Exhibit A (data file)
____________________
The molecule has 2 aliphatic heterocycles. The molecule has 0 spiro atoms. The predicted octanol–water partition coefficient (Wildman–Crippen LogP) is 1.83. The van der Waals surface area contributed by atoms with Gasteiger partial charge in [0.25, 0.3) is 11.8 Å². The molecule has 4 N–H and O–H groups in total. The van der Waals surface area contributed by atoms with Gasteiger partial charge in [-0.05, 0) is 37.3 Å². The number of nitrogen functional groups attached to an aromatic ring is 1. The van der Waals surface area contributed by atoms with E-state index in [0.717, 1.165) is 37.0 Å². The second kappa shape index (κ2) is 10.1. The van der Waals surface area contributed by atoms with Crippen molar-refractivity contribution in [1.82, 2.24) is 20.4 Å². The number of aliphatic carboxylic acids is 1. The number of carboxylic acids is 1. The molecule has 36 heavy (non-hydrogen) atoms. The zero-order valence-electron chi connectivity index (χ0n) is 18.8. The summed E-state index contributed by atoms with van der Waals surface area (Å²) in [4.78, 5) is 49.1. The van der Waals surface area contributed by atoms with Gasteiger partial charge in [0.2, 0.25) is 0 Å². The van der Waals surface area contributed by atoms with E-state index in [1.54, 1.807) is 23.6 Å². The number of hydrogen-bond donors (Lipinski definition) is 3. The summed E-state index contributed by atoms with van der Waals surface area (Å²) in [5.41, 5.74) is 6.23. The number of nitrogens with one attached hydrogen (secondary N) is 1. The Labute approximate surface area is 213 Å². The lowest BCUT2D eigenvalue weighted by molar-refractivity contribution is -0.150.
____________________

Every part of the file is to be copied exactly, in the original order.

The molecule has 2 aliphatic heterocycles. The molecule has 0 spiro atoms. The predicted octanol–water partition coefficient (Wildman–Crippen LogP) is 1.83. The van der Waals surface area contributed by atoms with Gasteiger partial charge in [0.25, 0.3) is 11.8 Å². The molecule has 4 N–H and O–H groups in total. The van der Waals surface area contributed by atoms with Gasteiger partial charge in [-0.05, 0) is 37.3 Å². The number of nitrogen functional groups attached to an aromatic ring is 1. The van der Waals surface area contributed by atoms with E-state index in [0.717, 1.165) is 37.0 Å². The second kappa shape index (κ2) is 10.1. The van der Waals surface area contributed by atoms with Crippen molar-refractivity contribution in [1.82, 2.24) is 20.4 Å². The number of aliphatic carboxylic acids is 1. The number of carboxylic acids is 1. The molecule has 36 heavy (non-hydrogen) atoms. The zero-order valence-electron chi connectivity index (χ0n) is 18.8. The summed E-state index contributed by atoms with van der Waals surface area (Å²) in [4.78, 5) is 49.1. The van der Waals surface area contributed by atoms with Gasteiger partial charge in [0.2, 0.25) is 0 Å². The van der Waals surface area contributed by atoms with E-state index in [1.54, 1.807) is 23.6 Å². The number of hydrogen-bond donors (Lipinski definition) is 3. The summed E-state index contributed by atoms with van der Waals surface area (Å²) in [5.41, 5.74) is 6.23. The number of nitrogens with one attached hydrogen (secondary N) is 1. The Labute approximate surface area is 213 Å². The lowest BCUT2D eigenvalue weighted by molar-refractivity contribution is -0.150.